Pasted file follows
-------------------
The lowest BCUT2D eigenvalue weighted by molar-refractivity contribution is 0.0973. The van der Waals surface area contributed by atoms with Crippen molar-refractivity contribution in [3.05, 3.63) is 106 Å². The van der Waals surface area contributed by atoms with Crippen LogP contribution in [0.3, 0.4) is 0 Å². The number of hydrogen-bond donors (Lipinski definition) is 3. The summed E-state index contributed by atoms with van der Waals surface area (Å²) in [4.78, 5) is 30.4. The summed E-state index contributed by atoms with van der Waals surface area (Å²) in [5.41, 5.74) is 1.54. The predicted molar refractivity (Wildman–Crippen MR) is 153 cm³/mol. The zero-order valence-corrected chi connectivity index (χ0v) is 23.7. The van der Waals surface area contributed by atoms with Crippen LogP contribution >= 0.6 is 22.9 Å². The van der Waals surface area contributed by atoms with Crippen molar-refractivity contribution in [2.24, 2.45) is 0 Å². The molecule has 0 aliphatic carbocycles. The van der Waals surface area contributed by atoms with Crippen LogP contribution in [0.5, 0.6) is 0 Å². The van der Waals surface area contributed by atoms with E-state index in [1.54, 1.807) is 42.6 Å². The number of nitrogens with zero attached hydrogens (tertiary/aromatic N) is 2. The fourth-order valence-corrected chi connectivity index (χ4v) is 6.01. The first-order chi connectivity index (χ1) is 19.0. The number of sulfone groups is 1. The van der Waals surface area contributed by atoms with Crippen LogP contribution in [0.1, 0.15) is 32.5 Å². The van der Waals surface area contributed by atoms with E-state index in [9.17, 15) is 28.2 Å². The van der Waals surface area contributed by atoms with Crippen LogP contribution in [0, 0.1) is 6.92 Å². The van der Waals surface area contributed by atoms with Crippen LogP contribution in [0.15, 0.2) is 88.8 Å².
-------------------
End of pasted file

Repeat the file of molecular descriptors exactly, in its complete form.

The lowest BCUT2D eigenvalue weighted by molar-refractivity contribution is 0.0973. The van der Waals surface area contributed by atoms with Crippen molar-refractivity contribution in [3.05, 3.63) is 106 Å². The van der Waals surface area contributed by atoms with Crippen LogP contribution in [0.3, 0.4) is 0 Å². The number of hydrogen-bond donors (Lipinski definition) is 3. The summed E-state index contributed by atoms with van der Waals surface area (Å²) in [4.78, 5) is 30.4. The summed E-state index contributed by atoms with van der Waals surface area (Å²) in [5.41, 5.74) is 1.54. The predicted molar refractivity (Wildman–Crippen MR) is 153 cm³/mol. The zero-order valence-corrected chi connectivity index (χ0v) is 23.7. The van der Waals surface area contributed by atoms with Crippen LogP contribution >= 0.6 is 22.9 Å². The van der Waals surface area contributed by atoms with Crippen molar-refractivity contribution in [2.24, 2.45) is 0 Å². The molecule has 0 aliphatic carbocycles. The van der Waals surface area contributed by atoms with Crippen LogP contribution in [0.5, 0.6) is 0 Å². The van der Waals surface area contributed by atoms with E-state index in [1.54, 1.807) is 42.6 Å². The number of nitrogens with zero attached hydrogens (tertiary/aromatic N) is 2. The fourth-order valence-corrected chi connectivity index (χ4v) is 6.01. The first-order chi connectivity index (χ1) is 19.0. The number of sulfone groups is 1. The van der Waals surface area contributed by atoms with Crippen LogP contribution in [0.1, 0.15) is 32.5 Å². The van der Waals surface area contributed by atoms with E-state index in [9.17, 15) is 28.2 Å². The van der Waals surface area contributed by atoms with Crippen LogP contribution in [0, 0.1) is 6.92 Å². The van der Waals surface area contributed by atoms with Crippen LogP contribution in [0.15, 0.2) is 88.8 Å².